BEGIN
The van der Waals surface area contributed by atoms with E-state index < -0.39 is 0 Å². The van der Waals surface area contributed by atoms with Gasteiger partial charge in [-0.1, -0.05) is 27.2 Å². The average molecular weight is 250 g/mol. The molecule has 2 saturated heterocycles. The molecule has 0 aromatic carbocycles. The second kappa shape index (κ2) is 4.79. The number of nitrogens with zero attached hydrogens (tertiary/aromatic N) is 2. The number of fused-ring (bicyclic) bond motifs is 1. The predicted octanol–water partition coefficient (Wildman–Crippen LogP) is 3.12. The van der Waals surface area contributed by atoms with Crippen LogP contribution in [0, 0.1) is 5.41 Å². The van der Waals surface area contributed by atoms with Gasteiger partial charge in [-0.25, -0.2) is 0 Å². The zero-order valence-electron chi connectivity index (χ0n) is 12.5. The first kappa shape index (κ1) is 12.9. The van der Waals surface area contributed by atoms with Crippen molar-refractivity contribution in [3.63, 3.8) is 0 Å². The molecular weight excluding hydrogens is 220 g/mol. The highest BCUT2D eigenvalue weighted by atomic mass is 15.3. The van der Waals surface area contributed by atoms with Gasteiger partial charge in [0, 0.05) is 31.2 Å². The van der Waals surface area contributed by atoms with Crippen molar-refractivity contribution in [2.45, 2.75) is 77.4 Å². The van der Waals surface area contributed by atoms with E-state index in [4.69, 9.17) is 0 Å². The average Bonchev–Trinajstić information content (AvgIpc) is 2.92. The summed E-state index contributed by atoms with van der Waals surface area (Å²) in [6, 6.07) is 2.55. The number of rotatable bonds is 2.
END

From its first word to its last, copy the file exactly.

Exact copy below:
The van der Waals surface area contributed by atoms with E-state index < -0.39 is 0 Å². The van der Waals surface area contributed by atoms with Gasteiger partial charge in [-0.1, -0.05) is 27.2 Å². The average molecular weight is 250 g/mol. The molecule has 2 saturated heterocycles. The molecule has 0 aromatic carbocycles. The second kappa shape index (κ2) is 4.79. The number of nitrogens with zero attached hydrogens (tertiary/aromatic N) is 2. The number of fused-ring (bicyclic) bond motifs is 1. The predicted octanol–water partition coefficient (Wildman–Crippen LogP) is 3.12. The van der Waals surface area contributed by atoms with Crippen LogP contribution in [0, 0.1) is 5.41 Å². The van der Waals surface area contributed by atoms with Gasteiger partial charge in [-0.25, -0.2) is 0 Å². The zero-order valence-electron chi connectivity index (χ0n) is 12.5. The first kappa shape index (κ1) is 12.9. The van der Waals surface area contributed by atoms with Crippen molar-refractivity contribution in [3.63, 3.8) is 0 Å². The molecular weight excluding hydrogens is 220 g/mol. The highest BCUT2D eigenvalue weighted by atomic mass is 15.3. The van der Waals surface area contributed by atoms with Gasteiger partial charge in [0, 0.05) is 31.2 Å². The van der Waals surface area contributed by atoms with Crippen molar-refractivity contribution in [2.45, 2.75) is 77.4 Å². The van der Waals surface area contributed by atoms with E-state index in [4.69, 9.17) is 0 Å². The average Bonchev–Trinajstić information content (AvgIpc) is 2.92. The summed E-state index contributed by atoms with van der Waals surface area (Å²) in [6, 6.07) is 2.55. The number of rotatable bonds is 2.